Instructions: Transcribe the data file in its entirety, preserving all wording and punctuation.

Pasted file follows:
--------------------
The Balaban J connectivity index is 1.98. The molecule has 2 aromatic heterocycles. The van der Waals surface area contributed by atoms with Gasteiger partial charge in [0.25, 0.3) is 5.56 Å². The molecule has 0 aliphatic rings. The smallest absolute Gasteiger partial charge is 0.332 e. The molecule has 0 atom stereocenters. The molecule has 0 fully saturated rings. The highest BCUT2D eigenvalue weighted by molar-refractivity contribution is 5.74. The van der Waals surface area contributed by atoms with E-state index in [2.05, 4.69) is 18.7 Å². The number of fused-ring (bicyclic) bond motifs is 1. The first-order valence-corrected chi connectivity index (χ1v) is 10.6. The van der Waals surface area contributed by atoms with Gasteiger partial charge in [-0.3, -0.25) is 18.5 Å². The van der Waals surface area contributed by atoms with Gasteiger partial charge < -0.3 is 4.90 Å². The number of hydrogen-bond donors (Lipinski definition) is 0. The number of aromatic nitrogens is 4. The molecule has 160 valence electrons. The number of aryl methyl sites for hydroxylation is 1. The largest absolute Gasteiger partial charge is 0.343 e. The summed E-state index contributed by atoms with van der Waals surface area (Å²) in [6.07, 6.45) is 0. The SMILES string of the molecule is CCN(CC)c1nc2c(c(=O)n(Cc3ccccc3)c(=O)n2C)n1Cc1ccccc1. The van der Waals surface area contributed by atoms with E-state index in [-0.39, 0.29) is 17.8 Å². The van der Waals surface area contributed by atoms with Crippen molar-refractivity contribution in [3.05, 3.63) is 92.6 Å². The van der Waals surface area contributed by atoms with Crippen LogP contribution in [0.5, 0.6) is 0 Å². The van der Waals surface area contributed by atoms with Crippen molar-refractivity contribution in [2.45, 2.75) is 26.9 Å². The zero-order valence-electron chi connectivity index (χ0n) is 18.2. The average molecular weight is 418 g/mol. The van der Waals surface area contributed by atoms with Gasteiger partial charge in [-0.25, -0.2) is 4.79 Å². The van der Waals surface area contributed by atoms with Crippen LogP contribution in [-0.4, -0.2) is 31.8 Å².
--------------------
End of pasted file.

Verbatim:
The Balaban J connectivity index is 1.98. The molecule has 2 aromatic heterocycles. The van der Waals surface area contributed by atoms with Gasteiger partial charge in [0.25, 0.3) is 5.56 Å². The molecule has 0 aliphatic rings. The smallest absolute Gasteiger partial charge is 0.332 e. The molecule has 0 atom stereocenters. The molecule has 0 fully saturated rings. The highest BCUT2D eigenvalue weighted by molar-refractivity contribution is 5.74. The van der Waals surface area contributed by atoms with E-state index in [2.05, 4.69) is 18.7 Å². The number of fused-ring (bicyclic) bond motifs is 1. The first-order valence-corrected chi connectivity index (χ1v) is 10.6. The van der Waals surface area contributed by atoms with Gasteiger partial charge in [-0.3, -0.25) is 18.5 Å². The van der Waals surface area contributed by atoms with Gasteiger partial charge < -0.3 is 4.90 Å². The number of hydrogen-bond donors (Lipinski definition) is 0. The number of aromatic nitrogens is 4. The molecule has 160 valence electrons. The number of aryl methyl sites for hydroxylation is 1. The largest absolute Gasteiger partial charge is 0.343 e. The summed E-state index contributed by atoms with van der Waals surface area (Å²) in [6.07, 6.45) is 0. The SMILES string of the molecule is CCN(CC)c1nc2c(c(=O)n(Cc3ccccc3)c(=O)n2C)n1Cc1ccccc1. The van der Waals surface area contributed by atoms with E-state index in [-0.39, 0.29) is 17.8 Å². The van der Waals surface area contributed by atoms with Crippen molar-refractivity contribution in [3.05, 3.63) is 92.6 Å². The van der Waals surface area contributed by atoms with Crippen LogP contribution in [0.5, 0.6) is 0 Å². The van der Waals surface area contributed by atoms with Crippen molar-refractivity contribution in [2.45, 2.75) is 26.9 Å². The zero-order valence-electron chi connectivity index (χ0n) is 18.2. The average molecular weight is 418 g/mol. The van der Waals surface area contributed by atoms with Gasteiger partial charge in [-0.25, -0.2) is 4.79 Å². The van der Waals surface area contributed by atoms with Crippen LogP contribution in [-0.4, -0.2) is 31.8 Å².